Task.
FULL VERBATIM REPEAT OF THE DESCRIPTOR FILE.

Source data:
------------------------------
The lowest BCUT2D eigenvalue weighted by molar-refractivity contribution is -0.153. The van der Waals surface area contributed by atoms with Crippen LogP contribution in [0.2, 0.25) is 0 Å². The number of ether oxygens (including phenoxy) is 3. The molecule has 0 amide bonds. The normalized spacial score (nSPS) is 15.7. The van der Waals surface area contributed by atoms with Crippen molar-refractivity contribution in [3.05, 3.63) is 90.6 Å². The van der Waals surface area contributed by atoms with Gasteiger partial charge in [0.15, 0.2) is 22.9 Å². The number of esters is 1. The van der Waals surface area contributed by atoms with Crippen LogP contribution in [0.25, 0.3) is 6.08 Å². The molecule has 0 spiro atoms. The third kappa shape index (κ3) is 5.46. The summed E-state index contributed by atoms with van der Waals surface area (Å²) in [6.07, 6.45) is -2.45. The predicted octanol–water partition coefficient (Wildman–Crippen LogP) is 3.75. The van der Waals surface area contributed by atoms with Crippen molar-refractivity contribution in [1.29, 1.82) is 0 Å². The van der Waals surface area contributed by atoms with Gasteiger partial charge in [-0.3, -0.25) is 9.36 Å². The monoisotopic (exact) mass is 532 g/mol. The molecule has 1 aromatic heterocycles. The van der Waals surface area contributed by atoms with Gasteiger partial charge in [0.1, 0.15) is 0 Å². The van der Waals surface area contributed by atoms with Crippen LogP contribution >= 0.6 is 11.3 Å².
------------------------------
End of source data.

The lowest BCUT2D eigenvalue weighted by molar-refractivity contribution is -0.153. The van der Waals surface area contributed by atoms with Crippen LogP contribution in [0.2, 0.25) is 0 Å². The number of ether oxygens (including phenoxy) is 3. The molecule has 0 amide bonds. The normalized spacial score (nSPS) is 15.7. The van der Waals surface area contributed by atoms with Crippen molar-refractivity contribution in [3.05, 3.63) is 90.6 Å². The van der Waals surface area contributed by atoms with Gasteiger partial charge in [0.15, 0.2) is 22.9 Å². The number of esters is 1. The van der Waals surface area contributed by atoms with Crippen LogP contribution in [0.25, 0.3) is 6.08 Å². The molecule has 0 spiro atoms. The third kappa shape index (κ3) is 5.46. The summed E-state index contributed by atoms with van der Waals surface area (Å²) in [6.07, 6.45) is -2.45. The predicted octanol–water partition coefficient (Wildman–Crippen LogP) is 3.75. The van der Waals surface area contributed by atoms with Crippen molar-refractivity contribution in [1.29, 1.82) is 0 Å². The van der Waals surface area contributed by atoms with Gasteiger partial charge in [-0.3, -0.25) is 9.36 Å². The monoisotopic (exact) mass is 532 g/mol. The molecule has 1 aromatic heterocycles. The van der Waals surface area contributed by atoms with Gasteiger partial charge in [0.1, 0.15) is 0 Å². The van der Waals surface area contributed by atoms with Crippen LogP contribution >= 0.6 is 11.3 Å².